Simply put – the themes and ideas that are presented within any show that you watch…does the Bible tell us to flee from them? If so – don’t begin to argue with me about why it’s okay to watch the show. We all (present company included) must flee from sin. We must not allow those themes in our lives. We must turn to Christ and be a new creature. No matter if it’s “House M.D.,” “Outsourced,” or “Glee” we must set the stage for our youth in showing them that we shouldn’t allow those things into our minds.
I’m not super compassionate…well, kinda.
I have to be honest, I get tired of reading articles and whatnot about people in America who are struggling financially. I mean, I know that is a real ordeal going on. God has been very good to my wife and I. As the recession was going on – we never felt it. We were very well taken care of. Even now, as my wife can’t find a job, we’re doing great.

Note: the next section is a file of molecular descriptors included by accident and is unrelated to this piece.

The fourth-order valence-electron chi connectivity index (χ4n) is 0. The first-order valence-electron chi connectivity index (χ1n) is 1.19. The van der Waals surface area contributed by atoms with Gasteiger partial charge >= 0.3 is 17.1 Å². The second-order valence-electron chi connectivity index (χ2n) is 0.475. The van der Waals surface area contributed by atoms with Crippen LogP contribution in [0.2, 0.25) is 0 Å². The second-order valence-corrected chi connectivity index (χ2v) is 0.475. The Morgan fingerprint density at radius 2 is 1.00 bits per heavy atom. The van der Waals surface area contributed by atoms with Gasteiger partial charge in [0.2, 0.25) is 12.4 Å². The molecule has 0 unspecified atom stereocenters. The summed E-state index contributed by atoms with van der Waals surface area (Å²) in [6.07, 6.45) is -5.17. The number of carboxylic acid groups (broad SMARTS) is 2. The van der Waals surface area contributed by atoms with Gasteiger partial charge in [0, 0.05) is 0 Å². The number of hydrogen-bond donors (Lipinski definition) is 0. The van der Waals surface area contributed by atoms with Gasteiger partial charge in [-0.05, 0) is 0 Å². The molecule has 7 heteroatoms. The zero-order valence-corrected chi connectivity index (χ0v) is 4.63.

But I have to be honest again, as I read about people who have thousands of dollars in student loan debt and they can’t pay it off, I don’t have much compassion. As I read about the spiked poverty levels recently in America, I had very little compassion and tolerance. Why? Because the Americanized culture is so materialistic.
As I read about people who have $90k in debt and they can’t find a job, it’s hard for me to look on them and go “Oh, you poor soul” because I question financial decisions leading them $90k into debt. It gets even worse whenever the interview talks about them having to make their car payments, which anyone who knows anything about cars knows that you should never finance a car because you pay much more on it than what it is ever worth.